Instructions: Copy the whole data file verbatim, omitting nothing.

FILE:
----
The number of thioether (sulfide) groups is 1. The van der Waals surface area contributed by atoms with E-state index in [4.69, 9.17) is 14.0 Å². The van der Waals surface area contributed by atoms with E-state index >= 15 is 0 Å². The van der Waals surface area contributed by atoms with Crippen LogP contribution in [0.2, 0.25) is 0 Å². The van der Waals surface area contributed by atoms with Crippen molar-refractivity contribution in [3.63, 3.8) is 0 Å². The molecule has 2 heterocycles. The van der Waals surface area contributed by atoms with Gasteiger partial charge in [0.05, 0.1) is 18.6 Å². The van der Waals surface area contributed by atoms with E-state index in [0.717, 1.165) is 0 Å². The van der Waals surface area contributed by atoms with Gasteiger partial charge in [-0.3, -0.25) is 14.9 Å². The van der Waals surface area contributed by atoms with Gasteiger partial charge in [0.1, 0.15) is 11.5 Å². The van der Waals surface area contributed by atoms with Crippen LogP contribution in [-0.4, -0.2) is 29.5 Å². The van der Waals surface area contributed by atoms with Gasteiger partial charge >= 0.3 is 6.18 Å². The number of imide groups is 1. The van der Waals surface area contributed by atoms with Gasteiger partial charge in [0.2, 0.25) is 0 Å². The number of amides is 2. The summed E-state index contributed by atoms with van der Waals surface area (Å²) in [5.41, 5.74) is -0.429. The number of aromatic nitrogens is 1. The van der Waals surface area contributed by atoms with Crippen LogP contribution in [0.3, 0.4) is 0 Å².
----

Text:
The number of thioether (sulfide) groups is 1. The van der Waals surface area contributed by atoms with E-state index in [4.69, 9.17) is 14.0 Å². The van der Waals surface area contributed by atoms with E-state index >= 15 is 0 Å². The van der Waals surface area contributed by atoms with Crippen LogP contribution in [0.2, 0.25) is 0 Å². The van der Waals surface area contributed by atoms with Crippen molar-refractivity contribution in [3.63, 3.8) is 0 Å². The molecule has 2 heterocycles. The van der Waals surface area contributed by atoms with Gasteiger partial charge in [0.05, 0.1) is 18.6 Å². The van der Waals surface area contributed by atoms with E-state index in [0.717, 1.165) is 0 Å². The van der Waals surface area contributed by atoms with Gasteiger partial charge in [-0.3, -0.25) is 14.9 Å². The van der Waals surface area contributed by atoms with Gasteiger partial charge in [0.1, 0.15) is 11.5 Å². The van der Waals surface area contributed by atoms with Crippen LogP contribution in [-0.4, -0.2) is 29.5 Å². The van der Waals surface area contributed by atoms with Gasteiger partial charge >= 0.3 is 6.18 Å². The number of imide groups is 1. The van der Waals surface area contributed by atoms with Gasteiger partial charge in [0.2, 0.25) is 0 Å². The number of amides is 2. The summed E-state index contributed by atoms with van der Waals surface area (Å²) in [5.41, 5.74) is -0.429. The number of aromatic nitrogens is 1. The van der Waals surface area contributed by atoms with Crippen LogP contribution in [0.3, 0.4) is 0 Å².